In 2016, Jaipur Rugs had been honored at the 27th Annual Arts Award for winning in the ‘Green Manufacturer’ Category. How do you feel about it?
The recognition celebrates Jaipur’s commitment to fostering socio-economic interventions that have improved living situations of artisan communities across the country.
What started with two looms in a rural village in India has become a platform for more than 40,000 artisans to raise their standard of living through better income, access to healthcare and education.
We feel humbled as well as honored to win this very prestigious Arts Award for doing work that we truly love and believe in.
Tell us something about Jaipur Rugs Foundation (JRF).
The Jaipur Rugs Foundation is a field-based organisation affecting over 40,000 artisans at the grass roots level, building their capacity to earn higher wages, promoting social enterprise at the individual level graduates artisans from being mere wage earners to owning their own business. Since most artisans involved are women, increased income will mean meaningful contributions in alleviating poverty. We perceive this concept as the perfect vehicle for rural development and an important role in social responsibility. Facilitating income-generating opportunities at the doorsteps of artisans residing in the remotest of locations, helps improve the life standards of the artisans and their families.
According to the latest news, handmade carpets in India are set to receive a government trademark and set standards. What is your verdict on the same?
Standardisation and government trademarks are always good for any decentralized and fragmented sector. Product standardization addresses the norms/standards to be followed in stage of manufacturing. Similarly, ratings come as a benchmarking tool adopted for a specific industry encompassing many aspects from various concepts of standardization.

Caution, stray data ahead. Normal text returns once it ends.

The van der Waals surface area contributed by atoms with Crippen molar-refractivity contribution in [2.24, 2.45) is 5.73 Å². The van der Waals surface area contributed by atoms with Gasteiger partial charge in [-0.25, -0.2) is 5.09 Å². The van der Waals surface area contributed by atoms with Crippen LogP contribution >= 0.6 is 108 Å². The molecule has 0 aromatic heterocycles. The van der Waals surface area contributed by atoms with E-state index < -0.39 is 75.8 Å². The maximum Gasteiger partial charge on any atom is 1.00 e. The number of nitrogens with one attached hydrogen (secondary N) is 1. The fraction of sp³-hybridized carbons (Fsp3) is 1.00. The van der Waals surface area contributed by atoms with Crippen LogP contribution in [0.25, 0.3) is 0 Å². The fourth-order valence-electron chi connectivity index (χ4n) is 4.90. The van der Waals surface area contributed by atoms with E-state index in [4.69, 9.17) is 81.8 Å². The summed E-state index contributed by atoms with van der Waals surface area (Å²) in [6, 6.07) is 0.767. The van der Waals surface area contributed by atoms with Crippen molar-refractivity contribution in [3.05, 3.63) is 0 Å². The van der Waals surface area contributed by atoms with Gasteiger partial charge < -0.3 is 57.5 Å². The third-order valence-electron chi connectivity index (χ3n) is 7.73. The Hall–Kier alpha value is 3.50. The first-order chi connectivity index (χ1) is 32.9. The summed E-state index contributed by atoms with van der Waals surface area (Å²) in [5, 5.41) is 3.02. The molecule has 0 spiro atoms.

Govt of India has proposed to promote standardization and enhance compliance to social and environmental requirements to strengthen the industry to meet the challenges.
These standards promote good manufacturing practices/management practices in handmade carpet industry, ensure compliance to social requirements, inculcate quality culture in industry and enhance the image of Indian carpet industry in domestic and overseas market.
Where do you see Jaipur Rugs Company 10 years down the line? The global carpet market is expected to reach an estimated USD 39.1 billion by 2021. Where do we see ourselves?
In ten years down the line, we intend to create a ripple effect by generating demand through positive word of mouth through our consumers and millennials who we engage through various activities.
We aim at effectively engaging our consumers & developing deeper understanding of best practices that actually work.
We aim at conveying to the millennials that buying the handmade rugs is not merely buying a luxurious commodity but it is about becoming the proud owner of a handcraft, being fully aware about the transforming lives behind their purchases.
Our target consumers are and will be young married couples with children, who have done well for themselves and look at settling down in style. In coming years, we will be curating spaces in the form of an art gallery rather than a regular commercial space.